SAN FRANCISCO (KRON) — The SFMTA has oversight over San Francisco streets and parking. This week, the agency’s board of directors found themselves making a difficult decision affecting homelessness.

The board voted to decide whether it wants to put restrictions on an area where more than 100 unhoused people are living in vehicles.

The board voted to add a four-hour parking limit on two roads near Lake Merced and San Francisco State University. That seems like a simple change, but it’s happening where people are living in RVs and cars along the road.

The board wants to give some time before the four hours is enforced.

Winston Drive and Buckingham Way in San Fransisco run just north of SFSU. According to Supervisor Myrna Melgar, more than 100 parked RVs and cars along the road have created issues for years.

From the disposal of sewage in public places to the use of generators on dry grass.

“We can not do no enforcement and pretend like we’re doing something good for this community when we’re really not,” Melgar said.

The supervisor took her concerns to the SFMTA board of directors on Tuesday — asking them to approve a plan put forth by SFMTA Director Tom Maguire.

The plan will create a four-hour parking limit along the roadways from 8 a.m. to 6 p.m. Monday through Friday. That is a plan some residents support.

“Since these RV’s came, there’s been destruction of my cars, I’ve been run over, I’ve been hit by a car,” said San Francisco resident Mike Kissinger.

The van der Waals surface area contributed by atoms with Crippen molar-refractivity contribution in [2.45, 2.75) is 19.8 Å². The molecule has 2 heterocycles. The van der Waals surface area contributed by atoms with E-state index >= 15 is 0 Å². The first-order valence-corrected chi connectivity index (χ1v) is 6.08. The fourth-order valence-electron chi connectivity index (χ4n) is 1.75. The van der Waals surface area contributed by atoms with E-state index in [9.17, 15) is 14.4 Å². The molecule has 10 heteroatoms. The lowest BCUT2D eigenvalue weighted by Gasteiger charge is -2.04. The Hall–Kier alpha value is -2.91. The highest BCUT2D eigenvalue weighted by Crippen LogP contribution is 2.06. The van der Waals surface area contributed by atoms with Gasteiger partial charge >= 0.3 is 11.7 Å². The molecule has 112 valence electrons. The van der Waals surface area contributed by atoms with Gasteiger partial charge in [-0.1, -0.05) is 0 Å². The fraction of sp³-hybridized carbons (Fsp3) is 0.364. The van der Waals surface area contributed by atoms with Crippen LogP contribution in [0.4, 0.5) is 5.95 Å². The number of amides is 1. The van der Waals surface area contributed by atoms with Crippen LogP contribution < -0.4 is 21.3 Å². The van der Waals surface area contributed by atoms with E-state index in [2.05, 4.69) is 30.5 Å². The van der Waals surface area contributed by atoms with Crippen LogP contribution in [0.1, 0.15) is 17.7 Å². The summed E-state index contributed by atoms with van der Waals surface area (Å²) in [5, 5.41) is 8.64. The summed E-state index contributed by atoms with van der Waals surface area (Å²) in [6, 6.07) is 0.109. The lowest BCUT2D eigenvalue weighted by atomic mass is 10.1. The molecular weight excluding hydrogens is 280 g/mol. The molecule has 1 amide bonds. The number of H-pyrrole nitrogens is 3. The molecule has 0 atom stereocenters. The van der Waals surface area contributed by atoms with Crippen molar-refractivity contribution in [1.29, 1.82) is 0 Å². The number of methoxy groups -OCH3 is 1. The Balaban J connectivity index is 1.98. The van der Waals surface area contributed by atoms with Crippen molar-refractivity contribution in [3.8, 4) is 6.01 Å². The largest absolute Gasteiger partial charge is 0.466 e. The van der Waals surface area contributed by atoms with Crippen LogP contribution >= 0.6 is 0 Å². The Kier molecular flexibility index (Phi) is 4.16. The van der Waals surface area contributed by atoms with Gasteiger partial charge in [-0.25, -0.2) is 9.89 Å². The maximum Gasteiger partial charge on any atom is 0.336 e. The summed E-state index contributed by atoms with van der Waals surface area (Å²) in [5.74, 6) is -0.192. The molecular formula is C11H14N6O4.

The majority of public comments were made by those against the parking changes, including from Jennifer Friedenbach who is the Executive Director of the Coalition On Homeless.

“What’s on your shoulders is a decision whether or not to evict 120 households,” Friedenbach said. “That’s what you are decision today.”

SFMTA board members not taking that decision lightly.

Emily Cohen, who is with the Department of Homelessness and Supportive Housing, was asked what the city is doing to find a safe parking site for those living in RVs and cars near Lake Merced.

According to Cohen, the city has identified one possible option.

“It could take several months to get a safe parking program up and running,” Cohen said.

After several hours of presentations, public comment and questions, the SMFTA Board of Directors voted to approve the four-hour parking limit, but with the amendment that it not be implemented until December.

Board member Manny Yekutiel says the three months should be plenty of time for the Department of Homeless and Supportive Housing to find and open a safe parking site.

“We want to do what’s best for as many people as possible and I think what you saw on Tuesday night was we are just trying to bring the humanity of this these decisions. We understand when we make these decisions that real human beings are affected by them, which is why we delayed it three months,” Yekutiel said.

Supervisor Melgar says changes to the roadways are especially urgent because since RVs have moved into the area, there have been two traffic-related deaths. One was a cyclist and the other a pedestrian.